Pittsburgh Department of Public Safety spokesperson Chris Togneri reported no arrests or incidents in connection with Monday’s rally. One lane of Grant Street was briefly blocked to accommodate the crowd, but a full closure of Grant was unnecessary, Togneri added.
See more from today’s protest:
A man who refused to give his name or place of residence recites the pledge of allegiance at the start of the open carry rally held at Pittsburgh's City-County Building to protest against local-level gun control regulations currently being considered by Pittsburgh City Council.Erica Dietz / For The Incline
Open-carry gun supporters rally outside Pittsburgh's City-Council Building waving "Don't Tread on Me" flags.Erica Dietz / For The Incline
Liam Cox, of New Castle, openly carries his gun during the rally.Erica Dietz / For The Incline
A protestor chants "USA, USA," with the crowd at the end of the rally.Erica Dietz / For The Incline
Counter-protestor Tim Grant, of the North Shore, holds a sign showing his support of the proposed gun legislation across the street from a group protesting at Pittsburgh's City-Council Building.Erica Dietz / For The Incline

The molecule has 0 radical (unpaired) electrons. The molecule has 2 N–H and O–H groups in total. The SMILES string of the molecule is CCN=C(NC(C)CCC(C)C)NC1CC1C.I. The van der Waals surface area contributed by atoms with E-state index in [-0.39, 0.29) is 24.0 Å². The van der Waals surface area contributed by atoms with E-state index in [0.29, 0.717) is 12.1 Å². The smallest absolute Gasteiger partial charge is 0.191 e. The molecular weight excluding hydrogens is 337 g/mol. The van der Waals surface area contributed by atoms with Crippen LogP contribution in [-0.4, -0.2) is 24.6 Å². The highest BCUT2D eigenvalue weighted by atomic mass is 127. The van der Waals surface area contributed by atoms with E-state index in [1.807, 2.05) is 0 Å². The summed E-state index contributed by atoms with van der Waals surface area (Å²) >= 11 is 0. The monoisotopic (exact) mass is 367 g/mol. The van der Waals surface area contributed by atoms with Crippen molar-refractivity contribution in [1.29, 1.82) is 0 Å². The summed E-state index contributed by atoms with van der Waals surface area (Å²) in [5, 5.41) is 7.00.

Counter-protestor Herbie Hunkele leads a group of friends as they play music in protest of the gun rally held across the street at Pittsburgh's City-Council Building.Erica Dietz / For The Incline
Attorney George Cass of Fox Chapel (at left) gets into a heated conversation with gun supporter Pete of Washington, Pa., who refused to provide his last name, asking Pete to "just think about humanity" during the gun rally held at Pittsburgh's City-Council Building.Erica Dietz / For The Incline
A young girl, whose father refused to give her name or place of residence, is embraced by her father during the rally.Erica Dietz / For The Incline
Open-carry gun supporters rally outside Pittsburgh's City-Council Building.Erica Dietz / For The Incline
Open-carry gun supporters rally outside Pittsburgh's City-Council Building.Erica Dietz / For The Incline
Hunter, of Lawrenceville, who refused to give his last name, states "I'm sick and tired of politicians telling us what to do ... I want to teach gun use, guns are a tool ... I don't feel safe without a gun."Erica Dietz / For The Incline
Gun rights advocate and rally organizer Justin Dillon speaks to the crowd.Erica Dietz / For The Incline
Kelly Ann Pidgeon address the crowd with organizer Justin Dillon.Erica Dietz / For The Incline
A masked gun carrier stands behind Kelly Ann Pidgeon of Armed and Feminine.Erica Dietz / For The Incline
A man in costume shows his support for gun rights during the rally.Erica Dietz / For The Incline